The only established “poverty line” in Australia is the Melbourne Institute poverty line. This measure is a mix of both absolute and relative poverty. Absolute, in that it was based on a basic basket of goods and services a person or family could survive on and relative in that it has been indexed through time using changes in per capita income.
This measure suggests the poverty line is around $1,100 per fortnight for a single person in the workforce and $891 for someone not in the labour force (such as a retiree). An unemployed person is considered to be part of the labour force.
This poverty line is based on research from the Henderson Inquiry into poverty in the early 1970s. While this inquiry is out of date, the numbers nevertheless remain reasonably sensible and consistent.
Relative poverty measures don’t usually discriminate between employed or unemployed or the family type as does the Melbourne Institute measure. Most relative poverty estimates would put the single adult poverty line at around $800 to $1,000 per fortnight.
Colleagues and I have been doing modelling on the impact of these cuts on poverty in Australia, particularly for those who rely on JobSeeker payments as their main source of income.
As we told a Senate committee earlier this month, before COVID, the poverty rate for people receiving Newstart (the old name for JobSeeker) was 88%. When JobSeeker was doubled during COVID, this dropped to 26%. From April 1, poverty will balloon out again to 85%.
Not all households are the same: some are single, some have couples, some have children and some get other payments such as rent assistance or family payments. However, the majority of households whose main income source is the JobSeeker payment will still fall well under the poverty line, whichever way you calculate it.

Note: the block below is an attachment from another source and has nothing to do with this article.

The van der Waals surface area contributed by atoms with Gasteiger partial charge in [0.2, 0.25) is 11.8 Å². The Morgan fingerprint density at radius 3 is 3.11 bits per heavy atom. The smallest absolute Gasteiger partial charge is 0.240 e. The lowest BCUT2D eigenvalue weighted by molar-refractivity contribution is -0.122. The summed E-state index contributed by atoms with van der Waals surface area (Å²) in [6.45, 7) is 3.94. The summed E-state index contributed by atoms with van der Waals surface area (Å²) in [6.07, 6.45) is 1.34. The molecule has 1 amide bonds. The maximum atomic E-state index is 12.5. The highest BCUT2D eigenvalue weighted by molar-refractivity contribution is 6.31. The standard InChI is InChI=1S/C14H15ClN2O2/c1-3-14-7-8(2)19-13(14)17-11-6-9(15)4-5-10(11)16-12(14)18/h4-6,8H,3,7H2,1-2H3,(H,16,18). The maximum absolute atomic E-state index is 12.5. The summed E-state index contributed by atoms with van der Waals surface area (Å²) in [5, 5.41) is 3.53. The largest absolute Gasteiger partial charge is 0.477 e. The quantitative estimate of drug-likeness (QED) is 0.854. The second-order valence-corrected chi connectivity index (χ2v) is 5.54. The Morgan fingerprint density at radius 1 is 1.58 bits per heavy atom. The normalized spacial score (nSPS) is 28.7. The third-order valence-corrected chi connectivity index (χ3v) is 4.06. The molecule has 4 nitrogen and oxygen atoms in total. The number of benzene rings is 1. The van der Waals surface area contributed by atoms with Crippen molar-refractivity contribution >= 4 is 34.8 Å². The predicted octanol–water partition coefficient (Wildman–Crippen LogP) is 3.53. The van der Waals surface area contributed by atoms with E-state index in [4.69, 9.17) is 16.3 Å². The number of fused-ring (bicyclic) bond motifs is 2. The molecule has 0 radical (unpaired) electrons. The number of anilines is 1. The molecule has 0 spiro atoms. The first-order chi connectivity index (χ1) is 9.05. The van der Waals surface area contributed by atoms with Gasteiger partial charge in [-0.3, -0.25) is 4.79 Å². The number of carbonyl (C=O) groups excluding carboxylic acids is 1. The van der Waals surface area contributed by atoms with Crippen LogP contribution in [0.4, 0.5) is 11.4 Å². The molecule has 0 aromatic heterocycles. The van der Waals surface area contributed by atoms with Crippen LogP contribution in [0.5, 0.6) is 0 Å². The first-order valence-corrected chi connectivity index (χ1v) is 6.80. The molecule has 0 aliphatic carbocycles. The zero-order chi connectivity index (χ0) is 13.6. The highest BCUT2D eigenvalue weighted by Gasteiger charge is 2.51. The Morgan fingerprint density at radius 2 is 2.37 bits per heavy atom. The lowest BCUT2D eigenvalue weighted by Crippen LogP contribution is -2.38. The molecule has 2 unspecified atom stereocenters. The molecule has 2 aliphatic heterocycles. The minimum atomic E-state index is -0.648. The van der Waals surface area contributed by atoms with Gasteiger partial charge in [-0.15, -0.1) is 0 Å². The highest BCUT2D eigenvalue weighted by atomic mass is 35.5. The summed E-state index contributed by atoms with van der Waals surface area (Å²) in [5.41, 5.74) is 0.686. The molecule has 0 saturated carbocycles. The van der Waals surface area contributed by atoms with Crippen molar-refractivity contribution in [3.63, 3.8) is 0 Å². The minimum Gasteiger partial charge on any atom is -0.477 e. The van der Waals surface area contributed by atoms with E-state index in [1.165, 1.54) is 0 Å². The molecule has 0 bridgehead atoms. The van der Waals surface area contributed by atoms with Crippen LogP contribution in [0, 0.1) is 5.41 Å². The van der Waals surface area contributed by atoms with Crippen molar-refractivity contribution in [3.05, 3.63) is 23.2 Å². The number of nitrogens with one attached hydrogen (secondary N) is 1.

The problem with JobSeeker
The problem with JobSeeker is the payment has been indexed with inflation, rather than incomes, since the mid-1990s. Since then, incomes have increased by about 50% more than inflation, so the JobSeeker rate has fallen behind the general living standard in Australia. The JobSeeker payment is also about 35% below the age pension payment.
The evidence is compelling that the old JobSeeker rate of around $570 per fortnight required a much more significant increase than $50 per fortnight. This is particularly so because from April, there is likely to be a very large number of people — in the range of 1.2 to 1.4 million — on the payment. This is based on current JobSeeker recipient trends and the expected additional recipients transferring from JobKeeper.
So yes, there are different ways to define and calculate a poverty line. Butppoli there can be no doubt JobSeeker is not enough to keep people above it — or any honest assessment of a decent safety net and standard of living.
Ben Phillips does not work for, consult, own shares in or receive funding from any company or organisation that would benefit from this article, and has disclosed no relevant affiliations beyond their academic appointment.